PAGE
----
Waking up for the workday, you walk into the kitchen to see a fresh cup of coffee that has been programmed to brew based on your phone’s alarm clock. Your MP3 player automatically starts playing some smooth jazz, after having learned that when you wake up this early, you typically play that type of music. Your refrigerator adds “need milk” to the shopping list on your phone, and has also noticed that your nighttime water consumption has increased. Sitting in your self-driving car, which is already pre-programmed to get you to work as it has synced with your calendar, you realize you forgot to lock the doors. Don’t worry – smart locks have locked the doors for you after receiving a signal from your thermostat that there has been no movement in the home for two hours.
While this may seem like a scene from “The Jetsons,” this is actually a snapshot of already existing technology that is part of the Internet of Things, or IoT, a network of objects containing a series of sensors, software and other electronics that allow it to collect, process and share data with businesses, consumers or other devices. This collecting of huge amounts of data presents an enormous opportunity for retailers and a source of alarm for privacy advocates. For example, if your refrigerator senses an increase in water consumption and your scale simultaneously senses a decrease in weight, could these devices ever “talk” to each other and signal to you that you might want to see a doctor for a checkup? Who knows? But, one thing is for sure: insurance companies, marketers and consumers themselves likely would pay huge sums of money to identify who is – or may soon be – suffering from various health issues.
Despite serious concerns over privacy, data storage and data uses, the smart-technology industry and the Internet of Things continue to grow exponentially. For example, John Deere has embedded technology in some of its farming equipment to enhance the accuracy of plowing land and to fine-tune the pressure used to plant seed depending on the hardness of the soil. This is a great example of how a forward-thinking company took an arguably “old” technology and paired it with the Internet of Things to modernize (and monetize) it in a meaningful way.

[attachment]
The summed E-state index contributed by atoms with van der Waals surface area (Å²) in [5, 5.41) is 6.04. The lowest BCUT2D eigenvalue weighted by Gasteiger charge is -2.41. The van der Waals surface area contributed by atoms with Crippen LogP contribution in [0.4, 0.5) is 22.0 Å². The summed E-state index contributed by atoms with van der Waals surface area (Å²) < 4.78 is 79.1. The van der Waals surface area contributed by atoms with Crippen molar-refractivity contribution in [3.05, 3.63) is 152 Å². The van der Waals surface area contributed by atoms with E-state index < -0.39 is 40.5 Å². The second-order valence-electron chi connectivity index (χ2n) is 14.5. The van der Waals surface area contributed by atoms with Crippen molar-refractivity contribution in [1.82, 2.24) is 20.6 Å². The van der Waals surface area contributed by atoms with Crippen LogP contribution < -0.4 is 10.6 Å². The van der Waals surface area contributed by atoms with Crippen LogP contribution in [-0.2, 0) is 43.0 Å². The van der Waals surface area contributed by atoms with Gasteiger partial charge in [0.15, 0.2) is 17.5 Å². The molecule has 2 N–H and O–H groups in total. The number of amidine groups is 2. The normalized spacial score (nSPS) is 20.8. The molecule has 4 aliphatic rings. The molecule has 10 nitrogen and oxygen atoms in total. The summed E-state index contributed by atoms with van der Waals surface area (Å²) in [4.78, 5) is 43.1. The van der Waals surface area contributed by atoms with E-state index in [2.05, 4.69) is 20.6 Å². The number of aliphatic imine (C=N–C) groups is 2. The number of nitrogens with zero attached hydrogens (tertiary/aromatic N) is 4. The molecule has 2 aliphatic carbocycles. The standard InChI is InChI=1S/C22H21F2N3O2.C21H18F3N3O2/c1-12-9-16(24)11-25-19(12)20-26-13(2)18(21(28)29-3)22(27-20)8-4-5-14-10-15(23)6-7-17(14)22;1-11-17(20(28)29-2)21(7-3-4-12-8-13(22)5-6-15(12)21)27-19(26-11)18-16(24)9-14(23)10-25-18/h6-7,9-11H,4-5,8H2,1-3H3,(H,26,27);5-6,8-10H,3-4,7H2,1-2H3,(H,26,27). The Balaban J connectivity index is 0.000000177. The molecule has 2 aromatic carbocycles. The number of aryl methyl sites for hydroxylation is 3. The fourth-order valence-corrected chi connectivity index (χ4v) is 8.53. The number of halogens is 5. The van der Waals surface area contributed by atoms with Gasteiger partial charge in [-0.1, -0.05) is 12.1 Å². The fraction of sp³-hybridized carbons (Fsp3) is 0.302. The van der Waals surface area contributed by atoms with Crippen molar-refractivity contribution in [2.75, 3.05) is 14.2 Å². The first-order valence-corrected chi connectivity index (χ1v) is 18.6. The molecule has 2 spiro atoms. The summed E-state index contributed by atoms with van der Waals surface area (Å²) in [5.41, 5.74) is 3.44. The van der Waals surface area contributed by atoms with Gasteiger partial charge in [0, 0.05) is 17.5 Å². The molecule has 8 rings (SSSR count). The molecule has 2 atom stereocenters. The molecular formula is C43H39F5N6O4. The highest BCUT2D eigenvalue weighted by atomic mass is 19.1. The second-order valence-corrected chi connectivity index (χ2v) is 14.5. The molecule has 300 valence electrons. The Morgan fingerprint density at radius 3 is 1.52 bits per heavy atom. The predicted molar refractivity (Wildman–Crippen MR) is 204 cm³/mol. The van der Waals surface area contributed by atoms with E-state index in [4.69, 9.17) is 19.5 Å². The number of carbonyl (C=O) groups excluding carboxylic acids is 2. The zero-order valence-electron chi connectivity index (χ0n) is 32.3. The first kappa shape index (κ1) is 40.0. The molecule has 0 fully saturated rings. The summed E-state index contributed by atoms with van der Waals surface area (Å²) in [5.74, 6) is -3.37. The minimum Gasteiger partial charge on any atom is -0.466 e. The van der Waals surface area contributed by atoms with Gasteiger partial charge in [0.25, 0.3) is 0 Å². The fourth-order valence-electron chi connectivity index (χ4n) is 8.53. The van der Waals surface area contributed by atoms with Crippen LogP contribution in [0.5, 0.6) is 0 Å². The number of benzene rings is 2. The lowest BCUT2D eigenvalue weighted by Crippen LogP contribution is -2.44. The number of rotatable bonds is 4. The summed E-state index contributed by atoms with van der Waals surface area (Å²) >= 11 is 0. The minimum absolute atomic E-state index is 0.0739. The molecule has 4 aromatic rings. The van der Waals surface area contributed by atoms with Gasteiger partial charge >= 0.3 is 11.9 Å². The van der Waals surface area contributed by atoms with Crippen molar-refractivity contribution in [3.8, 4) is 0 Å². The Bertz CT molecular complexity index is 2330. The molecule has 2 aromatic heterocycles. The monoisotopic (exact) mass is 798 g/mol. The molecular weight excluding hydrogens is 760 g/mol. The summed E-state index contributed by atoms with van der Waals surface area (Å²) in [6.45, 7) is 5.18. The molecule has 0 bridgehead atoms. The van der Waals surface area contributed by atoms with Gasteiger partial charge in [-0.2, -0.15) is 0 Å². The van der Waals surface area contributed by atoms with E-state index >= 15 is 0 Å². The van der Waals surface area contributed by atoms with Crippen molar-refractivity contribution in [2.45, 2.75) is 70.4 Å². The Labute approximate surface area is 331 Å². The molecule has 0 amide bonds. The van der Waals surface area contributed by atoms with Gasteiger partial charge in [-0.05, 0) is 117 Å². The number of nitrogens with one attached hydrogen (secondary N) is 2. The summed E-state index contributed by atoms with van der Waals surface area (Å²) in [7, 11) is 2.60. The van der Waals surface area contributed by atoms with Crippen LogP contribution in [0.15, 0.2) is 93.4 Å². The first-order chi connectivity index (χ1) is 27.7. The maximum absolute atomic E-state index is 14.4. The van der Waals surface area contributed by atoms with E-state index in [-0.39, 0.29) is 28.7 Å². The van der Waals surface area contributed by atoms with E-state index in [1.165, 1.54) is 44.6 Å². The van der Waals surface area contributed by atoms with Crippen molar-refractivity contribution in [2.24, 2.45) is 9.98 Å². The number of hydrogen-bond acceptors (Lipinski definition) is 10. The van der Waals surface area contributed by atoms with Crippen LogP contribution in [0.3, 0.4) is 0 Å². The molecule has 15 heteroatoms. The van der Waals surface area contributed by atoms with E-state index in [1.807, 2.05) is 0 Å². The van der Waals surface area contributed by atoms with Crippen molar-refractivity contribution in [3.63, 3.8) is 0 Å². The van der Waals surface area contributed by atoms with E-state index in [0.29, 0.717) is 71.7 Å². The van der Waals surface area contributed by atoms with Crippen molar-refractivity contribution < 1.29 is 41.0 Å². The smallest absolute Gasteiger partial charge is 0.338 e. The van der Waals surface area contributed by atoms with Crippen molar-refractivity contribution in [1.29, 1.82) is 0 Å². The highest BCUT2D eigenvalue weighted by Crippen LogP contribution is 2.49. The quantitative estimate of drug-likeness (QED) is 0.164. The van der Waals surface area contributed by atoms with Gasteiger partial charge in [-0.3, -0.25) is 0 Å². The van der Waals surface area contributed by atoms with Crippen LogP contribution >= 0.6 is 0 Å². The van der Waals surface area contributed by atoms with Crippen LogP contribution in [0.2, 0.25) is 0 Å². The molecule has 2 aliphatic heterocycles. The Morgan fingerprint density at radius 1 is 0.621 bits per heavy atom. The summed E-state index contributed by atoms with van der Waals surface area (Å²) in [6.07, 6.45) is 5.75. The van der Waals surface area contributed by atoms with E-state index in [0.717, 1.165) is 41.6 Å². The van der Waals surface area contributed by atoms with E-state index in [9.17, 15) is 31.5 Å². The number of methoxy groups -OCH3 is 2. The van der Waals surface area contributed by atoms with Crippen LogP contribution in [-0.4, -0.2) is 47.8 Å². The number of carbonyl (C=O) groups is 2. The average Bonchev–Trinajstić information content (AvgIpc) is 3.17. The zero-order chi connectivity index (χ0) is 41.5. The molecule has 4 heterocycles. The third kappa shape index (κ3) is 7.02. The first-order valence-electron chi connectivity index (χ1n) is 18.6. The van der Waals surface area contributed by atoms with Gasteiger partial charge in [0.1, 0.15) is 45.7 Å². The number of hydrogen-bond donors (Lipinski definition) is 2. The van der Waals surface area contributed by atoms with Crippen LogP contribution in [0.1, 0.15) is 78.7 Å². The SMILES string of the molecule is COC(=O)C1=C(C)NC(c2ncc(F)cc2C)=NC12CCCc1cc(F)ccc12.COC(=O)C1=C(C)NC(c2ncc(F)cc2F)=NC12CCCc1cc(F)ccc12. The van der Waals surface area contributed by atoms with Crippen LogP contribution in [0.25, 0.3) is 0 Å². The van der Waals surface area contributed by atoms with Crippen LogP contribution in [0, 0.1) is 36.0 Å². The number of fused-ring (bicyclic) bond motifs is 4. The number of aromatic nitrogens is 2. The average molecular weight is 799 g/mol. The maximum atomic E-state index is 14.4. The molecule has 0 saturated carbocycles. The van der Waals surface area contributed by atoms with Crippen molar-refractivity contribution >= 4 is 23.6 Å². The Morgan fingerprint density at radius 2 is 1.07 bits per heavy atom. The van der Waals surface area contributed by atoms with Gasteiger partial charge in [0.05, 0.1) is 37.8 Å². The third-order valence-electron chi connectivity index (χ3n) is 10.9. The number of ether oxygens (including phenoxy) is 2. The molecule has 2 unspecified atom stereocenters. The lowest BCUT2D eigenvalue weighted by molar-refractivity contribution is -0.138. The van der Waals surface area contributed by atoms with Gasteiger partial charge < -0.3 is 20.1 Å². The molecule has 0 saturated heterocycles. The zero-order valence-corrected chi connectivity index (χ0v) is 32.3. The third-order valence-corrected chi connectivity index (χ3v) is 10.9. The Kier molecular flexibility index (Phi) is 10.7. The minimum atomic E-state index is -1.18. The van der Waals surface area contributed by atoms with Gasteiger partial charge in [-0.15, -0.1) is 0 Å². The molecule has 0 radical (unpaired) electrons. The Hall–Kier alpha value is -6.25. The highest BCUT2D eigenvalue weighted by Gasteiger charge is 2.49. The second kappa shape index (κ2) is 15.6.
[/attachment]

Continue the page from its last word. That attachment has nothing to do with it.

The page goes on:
What does this all mean for business? First, businesses should reassess their privacy practices, especially if they use or sell IoT devices that collect and store customer data. State and federal laws are constantly changing and enhancing the privacy protections over consumer data. And, you might not be aware that last year, Rhode Island’s new Identity Theft Protection Act of 2015 went into effect. Has your business adopted the necessary policies and programs to comply with this law?
Second, businesses should have a cybersecurity consultant assess the integrity and security of information systems to ensure it is adequately protected from cyberattacks and hackers. Finally, businesses should take a hard look at their existing insurance coverages to see if they need to purchase cyber-related or data-breach coverages.
Businesses do not have the luxury of ignoring the Internet of Things and its risks and opportunities. As consumers continue to demand and expect connectivity between various aspects of their lives and devices, any business that ignores these opportunities will be left behind. Paradoxically, however, those same consumers (and lawmakers) are increasingly demanding stronger protections over how businesses store and use data obtained through such devices. Therefore, businesses should constantly be weighing and considering the benefits of embracing smart technologies versus the risks associated with collecting, using and storing customer data.
Brian J. Lamoureux is a partner at Pannone Lopes Devereaux & O’Gara LLC in Johnston.